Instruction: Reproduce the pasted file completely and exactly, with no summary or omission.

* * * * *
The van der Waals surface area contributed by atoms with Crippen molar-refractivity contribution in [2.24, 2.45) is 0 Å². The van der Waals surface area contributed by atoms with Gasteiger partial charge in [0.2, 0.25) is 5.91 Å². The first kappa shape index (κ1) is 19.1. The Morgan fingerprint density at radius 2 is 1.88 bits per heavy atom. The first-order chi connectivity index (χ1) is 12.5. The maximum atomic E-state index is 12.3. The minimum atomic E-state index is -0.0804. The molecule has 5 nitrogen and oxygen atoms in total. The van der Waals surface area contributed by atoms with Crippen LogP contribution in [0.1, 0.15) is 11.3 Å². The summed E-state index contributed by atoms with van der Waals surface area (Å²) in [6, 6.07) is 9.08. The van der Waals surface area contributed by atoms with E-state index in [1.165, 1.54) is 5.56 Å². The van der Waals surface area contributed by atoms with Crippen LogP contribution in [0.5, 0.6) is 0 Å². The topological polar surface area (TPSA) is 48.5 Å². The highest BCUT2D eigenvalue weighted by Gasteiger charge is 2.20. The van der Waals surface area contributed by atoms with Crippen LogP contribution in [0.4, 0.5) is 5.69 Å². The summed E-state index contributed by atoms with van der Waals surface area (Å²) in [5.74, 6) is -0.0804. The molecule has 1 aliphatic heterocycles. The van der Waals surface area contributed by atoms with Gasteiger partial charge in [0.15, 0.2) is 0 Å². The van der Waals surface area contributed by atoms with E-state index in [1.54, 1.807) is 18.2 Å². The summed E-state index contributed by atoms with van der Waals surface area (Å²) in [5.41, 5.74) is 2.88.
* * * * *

The van der Waals surface area contributed by atoms with Crippen molar-refractivity contribution in [2.24, 2.45) is 0 Å². The van der Waals surface area contributed by atoms with Gasteiger partial charge in [0.2, 0.25) is 5.91 Å². The first kappa shape index (κ1) is 19.1. The Morgan fingerprint density at radius 2 is 1.88 bits per heavy atom. The first-order chi connectivity index (χ1) is 12.5. The maximum atomic E-state index is 12.3. The minimum atomic E-state index is -0.0804. The molecule has 5 nitrogen and oxygen atoms in total. The van der Waals surface area contributed by atoms with Crippen LogP contribution in [0.1, 0.15) is 11.3 Å². The summed E-state index contributed by atoms with van der Waals surface area (Å²) in [6, 6.07) is 9.08. The van der Waals surface area contributed by atoms with E-state index in [1.165, 1.54) is 5.56 Å². The van der Waals surface area contributed by atoms with Crippen LogP contribution in [0.5, 0.6) is 0 Å². The topological polar surface area (TPSA) is 48.5 Å². The highest BCUT2D eigenvalue weighted by Gasteiger charge is 2.20. The van der Waals surface area contributed by atoms with Crippen LogP contribution in [0.4, 0.5) is 5.69 Å². The summed E-state index contributed by atoms with van der Waals surface area (Å²) in [5.74, 6) is -0.0804. The molecule has 1 aliphatic heterocycles. The van der Waals surface area contributed by atoms with Gasteiger partial charge in [0.15, 0.2) is 0 Å². The van der Waals surface area contributed by atoms with E-state index in [1.54, 1.807) is 18.2 Å². The summed E-state index contributed by atoms with van der Waals surface area (Å²) in [5.41, 5.74) is 2.88.